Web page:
If you are part of a team that usually works from an office, the shift to full-time work from home during these past few weeks has likely caused some turmoil, confusion, and unease within your team. Add a generous dose of global emergency, and this can turn into a potentially stressful situation for everyone involved.
I have observed different leaders taking different routes to tackle this unparalleled situation – usually combinations of their personal leadership styles and instinctive reactions to a shift in the operational logistics, which in turn are impacted by our own fears and anxieties. Some have taken the route of extra scrutiny and micro-managed logistics, while others have continued as they would have in the office, with no change in routine or behavior.
Regardless of approach, all business leaders owe it to their organization, their employees, and themselves to consciously demonstrate these five vital characteristics both in times of crisis and after:
If there was ever a time to appreciate an aptitude for emotional intelligence, this would be it. The shift from working in an office designed for work to working in a space designed for leisure and relaxation was sudden. Most of us did not get the time to set up workspaces before we had to make the shift. Many of us might not even have the opportunity to create exclusive work zones in living spaces that we share with others, be it family or friends. This means acclimating to shared spaces, crying babies, noisy pets, playing kids, presence of partners, parents or presence of household items in the background, seeing a glimpse of an unmade bed or an unkempt cupboard, etc.
Recognize this reality. Bring this up in discussions with your team members. Some of your team members might be embarrassed by their home set up. Acknowledge and accept these circumstances and that things will impinge on work activities, like during a meeting or discussion. Discuss with the employees what are some of the things that they should watch out for, in case they get on client calls. Don’t get mad because a dog barked, or a child popped into view in the middle of a call.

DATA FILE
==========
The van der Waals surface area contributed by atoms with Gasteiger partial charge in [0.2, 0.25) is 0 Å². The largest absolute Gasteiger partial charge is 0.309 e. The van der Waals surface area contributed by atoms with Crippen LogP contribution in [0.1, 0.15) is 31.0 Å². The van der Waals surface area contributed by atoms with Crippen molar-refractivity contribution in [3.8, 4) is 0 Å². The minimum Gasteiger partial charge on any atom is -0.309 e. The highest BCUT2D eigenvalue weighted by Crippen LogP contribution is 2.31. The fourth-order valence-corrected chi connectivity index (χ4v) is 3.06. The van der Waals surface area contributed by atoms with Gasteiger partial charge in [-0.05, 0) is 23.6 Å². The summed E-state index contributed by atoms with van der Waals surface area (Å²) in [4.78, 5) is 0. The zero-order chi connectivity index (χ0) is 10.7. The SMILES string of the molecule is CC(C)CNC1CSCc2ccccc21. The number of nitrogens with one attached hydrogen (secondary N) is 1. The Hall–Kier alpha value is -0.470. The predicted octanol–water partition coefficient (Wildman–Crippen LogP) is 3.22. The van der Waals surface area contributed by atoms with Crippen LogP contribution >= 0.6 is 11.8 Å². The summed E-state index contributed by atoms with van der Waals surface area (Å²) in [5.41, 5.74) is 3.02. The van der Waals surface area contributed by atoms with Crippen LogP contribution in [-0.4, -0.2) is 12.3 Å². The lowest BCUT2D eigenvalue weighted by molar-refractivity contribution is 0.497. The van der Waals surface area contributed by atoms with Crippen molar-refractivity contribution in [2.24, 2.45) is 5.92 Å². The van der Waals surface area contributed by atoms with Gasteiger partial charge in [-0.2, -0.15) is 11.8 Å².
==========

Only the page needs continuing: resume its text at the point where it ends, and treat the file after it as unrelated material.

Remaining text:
We all know the importance of communication as leaders. However, in a crisis like this, the three aspects of communication – mode, nature, and frequency – changes.
- Mode – How you connect. All communication goes virtual, all the time. Not to be undervalued is turning the video on, or moving from exclusively audio calls to a mix of video and audio. We connect better when we can see the expressions of faces of our friends and colleagues.
- Nature – Change why you connect. We have all been trained to be polished and professional on business calls, video and otherwise. Now we should take care to expand our conversations to include more casual, informal, and friendly banter. Recreate those watercooler moments that made working in the office fun and social.
- Frequency – Increase the frequency of connections. Earlier, if you were speaking to your team once a day, make it at least twice daily now. Not to micromanage, but to connect, to ensure they feel you are around, to make them feel confident and supported.